[show abstract][hide abstract] ABSTRACT: In this paper we present the results of multisite photometric and spectroscopic campaigns, carried out during the years 1995 and 1996, to study the pulsations of a typical lambda Bootis star, 29 Cyg. During the 1995 campaign we found well-defined multiperiodicity in 29 Cyg, which was studied in detail during a multilongitude campaign covering a 65 day time interval in 1996. The frequency analysis of the 1996 campaign's data easily revealed 11 excited low ell degree modes with frequencies of oscillation ranging from 20.3 to 37.4 cycles day-1 and mean photometric amplitudes ranging from 10.65 to 0.96 mmag in the V filter. After removing the well-identified frequencies, the discrete Fourier transform of the residuals showed excess power in the 20-40 cycle day-1 domain, which indicates the probable existence of unresolved rich p-mode spectra with photometric V amplitudes below 0.5 mmag. We found a regular spacing of 2.41 cycles day-1 within the modes of 29 Cyg, which was interpreted as the spacing of consecutive even and odd ell-values. The asteroseismic luminosity log L/Lodot = 1.12, calculated from the frequency spacing, is in good agreement with the Hipparcos luminosity log L/Lodot = 1.16 and with luminosities from photometric and spectroscopic calibrations. Using our multicolor photometry we tentatively identified the dominant f1 = 37.425 cycle day-1 mode as an ell = 2, n = 5 mode, and made radial overtone identification for all frequencies. These ranged from n = 2 to 5. Analysis of the photometric data shows the long-term (years) and probable short-term (days) variability of amplitudes for all of these modes in 29 Cyg. Using our multicolor WBVR filter photometry, we found the wavelength dependence of the pulsation amplitudes for the five highest amplitude modes. Based on the Halpha line radial velocity observations of 29 Cyg, we detected multiperiodic radial velocity variations with frequencies of 38.36 and 29.99 cycles day-1 and semiamplitudes of 1.0 and 0.8 km s-1, respectively. These frequencies coincide within the errors with the photometric frequencies of the two highest amplitude modes, 37.425 and 29.775 cycles day-1. For the highest amplitude ell = 2, n = 5 mode (37.425 cycles day-1), the radial velocity-to-light amplitude ratio and velocity-to-light phase shift are equal to 2K(Halpha)/DeltaV = 94 km mag-1 s-1 and Phif1 = phi - phiV = +0.08 ± 0.01, respectively, and are in good agreement with values for delta Scuti stars. The rich multiperiodic spectrum makes 29 Cyg a promising target for future multisite campaigns.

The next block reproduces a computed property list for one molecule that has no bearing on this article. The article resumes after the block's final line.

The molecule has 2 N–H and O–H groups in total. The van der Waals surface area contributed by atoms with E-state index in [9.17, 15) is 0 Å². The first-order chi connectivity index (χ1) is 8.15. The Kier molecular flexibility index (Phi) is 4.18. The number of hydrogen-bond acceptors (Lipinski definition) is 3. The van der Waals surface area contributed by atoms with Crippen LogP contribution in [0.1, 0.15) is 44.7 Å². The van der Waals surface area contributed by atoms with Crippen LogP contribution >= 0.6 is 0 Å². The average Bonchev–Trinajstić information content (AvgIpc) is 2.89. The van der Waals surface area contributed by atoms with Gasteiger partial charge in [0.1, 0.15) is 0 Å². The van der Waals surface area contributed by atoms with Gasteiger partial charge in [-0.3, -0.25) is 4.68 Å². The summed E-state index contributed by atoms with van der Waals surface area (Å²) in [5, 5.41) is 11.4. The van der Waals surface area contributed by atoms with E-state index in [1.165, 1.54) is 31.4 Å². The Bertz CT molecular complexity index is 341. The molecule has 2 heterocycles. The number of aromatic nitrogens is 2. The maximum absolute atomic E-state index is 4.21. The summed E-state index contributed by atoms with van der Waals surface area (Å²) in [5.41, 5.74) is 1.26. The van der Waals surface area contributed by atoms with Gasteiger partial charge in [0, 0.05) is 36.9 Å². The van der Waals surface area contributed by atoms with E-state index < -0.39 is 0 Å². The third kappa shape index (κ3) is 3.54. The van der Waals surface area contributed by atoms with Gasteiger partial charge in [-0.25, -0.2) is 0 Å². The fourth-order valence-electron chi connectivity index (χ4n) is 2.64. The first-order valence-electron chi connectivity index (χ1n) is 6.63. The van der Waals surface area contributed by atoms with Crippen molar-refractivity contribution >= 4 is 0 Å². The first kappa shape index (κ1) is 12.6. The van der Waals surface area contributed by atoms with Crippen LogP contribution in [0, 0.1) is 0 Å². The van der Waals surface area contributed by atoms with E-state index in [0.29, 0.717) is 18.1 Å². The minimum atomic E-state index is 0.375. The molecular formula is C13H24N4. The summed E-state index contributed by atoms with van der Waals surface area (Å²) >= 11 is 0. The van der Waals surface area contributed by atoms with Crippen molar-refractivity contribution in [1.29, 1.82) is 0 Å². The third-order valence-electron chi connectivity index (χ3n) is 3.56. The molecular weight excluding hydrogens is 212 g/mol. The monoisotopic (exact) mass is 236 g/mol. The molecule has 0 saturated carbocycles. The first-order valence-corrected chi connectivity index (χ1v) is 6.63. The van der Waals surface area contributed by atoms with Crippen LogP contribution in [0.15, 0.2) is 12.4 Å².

The Astronomical Journal 01/2007; 134. · 4.97 Impact Factor